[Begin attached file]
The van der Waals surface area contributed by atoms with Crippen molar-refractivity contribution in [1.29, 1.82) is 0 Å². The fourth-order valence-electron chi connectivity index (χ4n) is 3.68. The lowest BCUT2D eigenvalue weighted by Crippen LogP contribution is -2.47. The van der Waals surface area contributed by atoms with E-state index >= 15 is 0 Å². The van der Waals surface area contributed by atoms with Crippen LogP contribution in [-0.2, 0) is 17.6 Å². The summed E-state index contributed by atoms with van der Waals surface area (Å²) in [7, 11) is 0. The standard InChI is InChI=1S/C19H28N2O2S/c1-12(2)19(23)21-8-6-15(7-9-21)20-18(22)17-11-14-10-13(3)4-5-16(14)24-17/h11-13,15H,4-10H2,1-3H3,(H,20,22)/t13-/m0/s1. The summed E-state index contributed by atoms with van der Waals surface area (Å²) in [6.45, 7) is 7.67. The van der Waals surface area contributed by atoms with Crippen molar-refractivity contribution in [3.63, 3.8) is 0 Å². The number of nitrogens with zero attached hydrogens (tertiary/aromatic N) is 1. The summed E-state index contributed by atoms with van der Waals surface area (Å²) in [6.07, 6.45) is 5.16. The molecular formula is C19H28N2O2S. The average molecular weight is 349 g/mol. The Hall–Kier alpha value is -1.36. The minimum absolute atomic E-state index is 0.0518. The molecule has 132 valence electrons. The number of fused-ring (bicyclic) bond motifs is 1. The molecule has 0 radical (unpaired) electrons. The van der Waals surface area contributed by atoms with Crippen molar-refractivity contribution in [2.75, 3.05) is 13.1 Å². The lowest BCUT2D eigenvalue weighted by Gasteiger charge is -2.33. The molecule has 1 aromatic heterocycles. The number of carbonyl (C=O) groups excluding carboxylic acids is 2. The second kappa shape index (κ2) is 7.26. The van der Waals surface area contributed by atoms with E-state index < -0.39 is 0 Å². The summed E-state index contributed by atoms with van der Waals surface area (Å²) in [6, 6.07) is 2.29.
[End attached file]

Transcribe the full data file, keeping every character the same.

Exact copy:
The van der Waals surface area contributed by atoms with Crippen molar-refractivity contribution in [1.29, 1.82) is 0 Å². The fourth-order valence-electron chi connectivity index (χ4n) is 3.68. The lowest BCUT2D eigenvalue weighted by Crippen LogP contribution is -2.47. The van der Waals surface area contributed by atoms with E-state index >= 15 is 0 Å². The van der Waals surface area contributed by atoms with Crippen LogP contribution in [-0.2, 0) is 17.6 Å². The summed E-state index contributed by atoms with van der Waals surface area (Å²) in [7, 11) is 0. The standard InChI is InChI=1S/C19H28N2O2S/c1-12(2)19(23)21-8-6-15(7-9-21)20-18(22)17-11-14-10-13(3)4-5-16(14)24-17/h11-13,15H,4-10H2,1-3H3,(H,20,22)/t13-/m0/s1. The summed E-state index contributed by atoms with van der Waals surface area (Å²) in [6.45, 7) is 7.67. The van der Waals surface area contributed by atoms with Crippen molar-refractivity contribution in [3.63, 3.8) is 0 Å². The number of nitrogens with zero attached hydrogens (tertiary/aromatic N) is 1. The summed E-state index contributed by atoms with van der Waals surface area (Å²) in [6.07, 6.45) is 5.16. The molecular formula is C19H28N2O2S. The average molecular weight is 349 g/mol. The Hall–Kier alpha value is -1.36. The minimum absolute atomic E-state index is 0.0518. The molecule has 132 valence electrons. The number of fused-ring (bicyclic) bond motifs is 1. The molecule has 0 radical (unpaired) electrons. The van der Waals surface area contributed by atoms with Crippen molar-refractivity contribution in [2.75, 3.05) is 13.1 Å². The lowest BCUT2D eigenvalue weighted by Gasteiger charge is -2.33. The molecule has 1 aromatic heterocycles. The number of carbonyl (C=O) groups excluding carboxylic acids is 2. The second kappa shape index (κ2) is 7.26. The van der Waals surface area contributed by atoms with E-state index < -0.39 is 0 Å². The summed E-state index contributed by atoms with van der Waals surface area (Å²) in [6, 6.07) is 2.29.